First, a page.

1. Spot on, this is damn good! Crafting that pitch so that almost every line has the interviewer going, “We need this person now,” is key. I also like to study up on the company and see where they have some unmet needs, and then make sure my pitch weaves in how I can bring even greater value to the company by helping them address those needs. This is like going to a friends house and bringing cake – they were just expecting your to come, they weren’t expecting what else you’d deliver!

    • Sean_McPheat

      You couldn’t be more right Kat. Everybody is looking for
      that “added value” aspect these days and they really want to feel
      like they’re getting more than they had bargained for so make sure that you
      show the interviewer just how valuable you could be for their company and you’ll be a step ahead.

      • Exactly! And the thing is many times we WILL add value, but we don’t know how to communicate it. Like you said – it all comes back to how we sell ourselves. If we don’t know how to sell ourselves both we and the company can lose out.

  2. Lauren Milligan

    This article makes me sad. It perpetuates the belief that people should talk about themselves in corporate-speak, and hackneyed phrases. If someone introduced themselves to me as, “I’m self-motivated, with energy and enthusiasm for great results. I love working with a team and achieving goals” I’d look at them as if they had two heads…then I’d walk away. Why is everyone so afraid to talk like a person – in clear, plain language? And by the way, EVERYONE in the world thinks they are self-motivated, energetic and enthusiastic so what this article is saying is that everyone should have the same elevator pitch.
    Think about it this way. If you were at a neighborhood BBQ, talking to the new neighbor while holding a beer, what would your answer be when that neighbor says, “so, what to you do?”. That’s how you figure out your elevator pitch. It has NOTHING to do with boiler plate language like that ridiculous list above. Ask yourself these three questions: 1) What do you do better than your peers? 2) What do you love to do that your peers hate do do? 3) How did you get started in this job/industry?
    That’s where you start. If you need help from there, check in with me at

    • Sean_McPheat

      Seems like you’ve completely missed the point of the article Lauren. I am certainly not saying everyone should have the same things to say about themselves at an interview. I am merely giving some advice on how to create an elevator pitch for an interview. Anybody who would read this article and repeat it word for word as their own has also clearly missed the point.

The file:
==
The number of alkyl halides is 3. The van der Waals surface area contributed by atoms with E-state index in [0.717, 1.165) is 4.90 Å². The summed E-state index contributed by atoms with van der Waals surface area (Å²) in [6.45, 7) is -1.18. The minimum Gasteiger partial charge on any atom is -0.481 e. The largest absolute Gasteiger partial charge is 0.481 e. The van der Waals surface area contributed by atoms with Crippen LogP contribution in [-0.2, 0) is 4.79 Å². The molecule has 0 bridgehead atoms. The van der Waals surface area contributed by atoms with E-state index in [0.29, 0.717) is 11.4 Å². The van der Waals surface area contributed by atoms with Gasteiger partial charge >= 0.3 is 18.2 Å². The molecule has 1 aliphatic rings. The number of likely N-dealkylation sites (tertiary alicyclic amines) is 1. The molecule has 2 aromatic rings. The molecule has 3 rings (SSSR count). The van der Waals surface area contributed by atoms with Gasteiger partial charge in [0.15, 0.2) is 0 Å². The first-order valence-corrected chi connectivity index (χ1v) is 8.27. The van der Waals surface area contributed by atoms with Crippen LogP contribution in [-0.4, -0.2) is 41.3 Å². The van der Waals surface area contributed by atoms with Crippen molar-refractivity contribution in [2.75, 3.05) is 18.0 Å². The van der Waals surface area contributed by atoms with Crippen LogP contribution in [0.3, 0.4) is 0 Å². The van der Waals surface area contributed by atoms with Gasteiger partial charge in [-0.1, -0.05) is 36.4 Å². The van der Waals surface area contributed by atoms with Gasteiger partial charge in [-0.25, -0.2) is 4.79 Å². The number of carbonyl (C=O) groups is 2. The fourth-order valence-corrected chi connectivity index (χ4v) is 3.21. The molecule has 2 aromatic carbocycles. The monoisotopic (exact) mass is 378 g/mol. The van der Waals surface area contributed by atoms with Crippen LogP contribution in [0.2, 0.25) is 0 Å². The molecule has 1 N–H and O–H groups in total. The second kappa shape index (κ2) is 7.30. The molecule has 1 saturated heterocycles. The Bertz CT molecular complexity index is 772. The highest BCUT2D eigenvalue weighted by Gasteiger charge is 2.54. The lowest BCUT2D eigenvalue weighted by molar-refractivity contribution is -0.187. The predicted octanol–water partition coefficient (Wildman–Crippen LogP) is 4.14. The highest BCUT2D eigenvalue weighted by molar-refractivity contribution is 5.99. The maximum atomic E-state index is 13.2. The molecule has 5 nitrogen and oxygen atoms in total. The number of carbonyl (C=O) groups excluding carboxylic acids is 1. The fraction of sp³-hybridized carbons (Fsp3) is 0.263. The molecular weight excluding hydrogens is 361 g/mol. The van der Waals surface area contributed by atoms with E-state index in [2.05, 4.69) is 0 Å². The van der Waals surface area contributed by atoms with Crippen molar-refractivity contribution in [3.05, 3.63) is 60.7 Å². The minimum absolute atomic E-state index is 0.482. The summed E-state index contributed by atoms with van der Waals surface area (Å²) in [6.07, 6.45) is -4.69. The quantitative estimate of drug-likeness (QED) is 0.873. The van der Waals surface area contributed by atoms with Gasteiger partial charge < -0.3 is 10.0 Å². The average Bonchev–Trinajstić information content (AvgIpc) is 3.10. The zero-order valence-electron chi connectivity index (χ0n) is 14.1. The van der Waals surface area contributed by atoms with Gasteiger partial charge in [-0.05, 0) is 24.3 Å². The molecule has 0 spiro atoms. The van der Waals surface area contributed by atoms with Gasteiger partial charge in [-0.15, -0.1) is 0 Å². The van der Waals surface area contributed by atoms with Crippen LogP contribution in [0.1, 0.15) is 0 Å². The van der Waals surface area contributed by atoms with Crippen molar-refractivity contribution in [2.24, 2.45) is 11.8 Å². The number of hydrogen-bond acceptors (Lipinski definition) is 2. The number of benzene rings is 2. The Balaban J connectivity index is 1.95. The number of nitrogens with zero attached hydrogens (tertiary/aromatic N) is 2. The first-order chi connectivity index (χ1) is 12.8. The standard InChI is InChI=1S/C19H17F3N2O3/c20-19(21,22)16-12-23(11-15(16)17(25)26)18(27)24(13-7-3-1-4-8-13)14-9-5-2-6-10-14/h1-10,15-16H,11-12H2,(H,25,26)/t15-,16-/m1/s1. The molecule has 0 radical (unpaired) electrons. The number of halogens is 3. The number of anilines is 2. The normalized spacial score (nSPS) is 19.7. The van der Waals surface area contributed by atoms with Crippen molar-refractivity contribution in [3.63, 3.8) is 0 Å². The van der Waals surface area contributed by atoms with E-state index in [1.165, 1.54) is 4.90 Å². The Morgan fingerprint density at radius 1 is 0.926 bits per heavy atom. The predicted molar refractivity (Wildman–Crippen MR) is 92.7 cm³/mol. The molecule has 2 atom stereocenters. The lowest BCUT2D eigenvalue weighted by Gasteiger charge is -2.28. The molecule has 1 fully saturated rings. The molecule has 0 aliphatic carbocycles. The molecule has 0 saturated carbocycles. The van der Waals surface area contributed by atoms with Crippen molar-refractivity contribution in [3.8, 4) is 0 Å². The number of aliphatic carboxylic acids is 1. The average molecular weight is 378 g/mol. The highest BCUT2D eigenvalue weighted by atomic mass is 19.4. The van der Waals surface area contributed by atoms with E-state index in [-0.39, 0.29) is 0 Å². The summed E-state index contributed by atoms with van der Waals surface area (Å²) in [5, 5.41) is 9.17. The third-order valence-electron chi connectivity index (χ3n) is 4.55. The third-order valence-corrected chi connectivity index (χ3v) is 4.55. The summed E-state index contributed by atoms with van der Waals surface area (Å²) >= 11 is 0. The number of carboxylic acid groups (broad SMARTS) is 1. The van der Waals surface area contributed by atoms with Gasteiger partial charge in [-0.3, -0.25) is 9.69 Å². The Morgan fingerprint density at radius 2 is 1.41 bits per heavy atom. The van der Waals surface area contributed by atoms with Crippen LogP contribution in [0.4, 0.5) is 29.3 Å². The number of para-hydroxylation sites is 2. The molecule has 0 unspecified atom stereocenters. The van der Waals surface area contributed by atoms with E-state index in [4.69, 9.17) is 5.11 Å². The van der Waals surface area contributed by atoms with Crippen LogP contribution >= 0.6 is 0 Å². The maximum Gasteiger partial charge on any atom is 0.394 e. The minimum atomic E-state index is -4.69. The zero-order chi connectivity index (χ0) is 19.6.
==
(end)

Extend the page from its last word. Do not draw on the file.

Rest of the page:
My point in the article is to show how you can add value to a company and put this across in a way that interviewers will understand.

      • Lauren Milligan

        Whatever you say, you loyal, experienced, problem-solver who finishes projects on time and under budget. Go get ’em! My clients get hired quickly without having to compromise on career level or salary, but whatever. I’m sure you know.

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  4. There’s the crafting your pitch and delivering it. Sometimes it doesn’t always come out quite as smoothly without a little practice. That’s why we’ve created Prept, to help job seekers get the practice they need to gain confidence. Check out our service and get $10 off your mock interview session with the promo code, Brazen$10Off.

  5. Jobseeker12

    As Sean says, having a short punchy selling line is important. I think it would be good to then spend some time justifying your claims. For example, after you’ve floored the panel with your opening phrase above, you could then pick it apart yourself.
    You could basically question every line: How are you self motivated? I identified an improvement to a process [insert process here], discussed this with my supervisor and team and we came up with some solutions [insert solutions here]. Lauren is right in saying that everyone describes themselves as self-starters, but few people can give specific examples to justify it. The more specific example you can give, the more likely I think a person can convince an interviewer (who has heard the cliches all before) that YOUR example is the genuine one.
    The Jobseeker

    • I have to say I like the claims WITH examples piece. All the cookie cutter language trended back in the 80’s and anyone who buys into it these days would have to confess they are looking for trained monkeys. Personal concrete examples is the key to minimizing their doubt that you are the person for that job. I enjoyed your contribution.